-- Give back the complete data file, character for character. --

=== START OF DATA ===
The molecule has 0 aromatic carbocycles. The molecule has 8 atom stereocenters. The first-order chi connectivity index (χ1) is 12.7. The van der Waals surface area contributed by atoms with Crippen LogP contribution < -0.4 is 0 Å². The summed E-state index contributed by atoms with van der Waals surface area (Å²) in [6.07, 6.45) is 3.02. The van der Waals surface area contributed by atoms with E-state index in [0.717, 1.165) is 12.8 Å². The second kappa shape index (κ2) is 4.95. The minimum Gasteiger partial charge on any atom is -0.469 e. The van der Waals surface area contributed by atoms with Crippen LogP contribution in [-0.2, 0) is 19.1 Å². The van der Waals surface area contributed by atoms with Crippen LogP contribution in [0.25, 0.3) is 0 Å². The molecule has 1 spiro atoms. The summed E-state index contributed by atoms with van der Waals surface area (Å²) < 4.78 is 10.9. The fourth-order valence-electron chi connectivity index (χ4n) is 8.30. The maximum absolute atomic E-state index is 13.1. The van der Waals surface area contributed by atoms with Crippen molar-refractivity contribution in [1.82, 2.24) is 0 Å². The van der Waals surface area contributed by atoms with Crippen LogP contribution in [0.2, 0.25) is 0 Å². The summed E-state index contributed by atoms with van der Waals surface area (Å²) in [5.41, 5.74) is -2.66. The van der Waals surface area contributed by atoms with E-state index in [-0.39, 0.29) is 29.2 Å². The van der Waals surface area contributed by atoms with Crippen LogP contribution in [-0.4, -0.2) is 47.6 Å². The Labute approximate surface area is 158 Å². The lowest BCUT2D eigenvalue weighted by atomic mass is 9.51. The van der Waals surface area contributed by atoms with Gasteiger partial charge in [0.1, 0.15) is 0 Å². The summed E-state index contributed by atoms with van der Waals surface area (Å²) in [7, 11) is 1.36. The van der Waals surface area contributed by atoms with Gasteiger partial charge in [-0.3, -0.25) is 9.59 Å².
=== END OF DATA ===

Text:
The molecule has 0 aromatic carbocycles. The molecule has 8 atom stereocenters. The first-order chi connectivity index (χ1) is 12.7. The van der Waals surface area contributed by atoms with Crippen LogP contribution < -0.4 is 0 Å². The summed E-state index contributed by atoms with van der Waals surface area (Å²) in [6.07, 6.45) is 3.02. The van der Waals surface area contributed by atoms with E-state index in [0.717, 1.165) is 12.8 Å². The second kappa shape index (κ2) is 4.95. The minimum Gasteiger partial charge on any atom is -0.469 e. The van der Waals surface area contributed by atoms with Crippen LogP contribution in [-0.2, 0) is 19.1 Å². The van der Waals surface area contributed by atoms with Crippen LogP contribution in [0.25, 0.3) is 0 Å². The molecule has 1 spiro atoms. The summed E-state index contributed by atoms with van der Waals surface area (Å²) < 4.78 is 10.9. The fourth-order valence-electron chi connectivity index (χ4n) is 8.30. The maximum absolute atomic E-state index is 13.1. The van der Waals surface area contributed by atoms with Crippen molar-refractivity contribution in [1.82, 2.24) is 0 Å². The van der Waals surface area contributed by atoms with Crippen LogP contribution in [0.2, 0.25) is 0 Å². The summed E-state index contributed by atoms with van der Waals surface area (Å²) in [5.41, 5.74) is -2.66. The van der Waals surface area contributed by atoms with E-state index in [-0.39, 0.29) is 29.2 Å². The van der Waals surface area contributed by atoms with Crippen LogP contribution in [-0.4, -0.2) is 47.6 Å². The Labute approximate surface area is 158 Å². The lowest BCUT2D eigenvalue weighted by atomic mass is 9.51. The van der Waals surface area contributed by atoms with Gasteiger partial charge in [0.1, 0.15) is 0 Å². The summed E-state index contributed by atoms with van der Waals surface area (Å²) in [7, 11) is 1.36. The van der Waals surface area contributed by atoms with Gasteiger partial charge in [-0.3, -0.25) is 9.59 Å².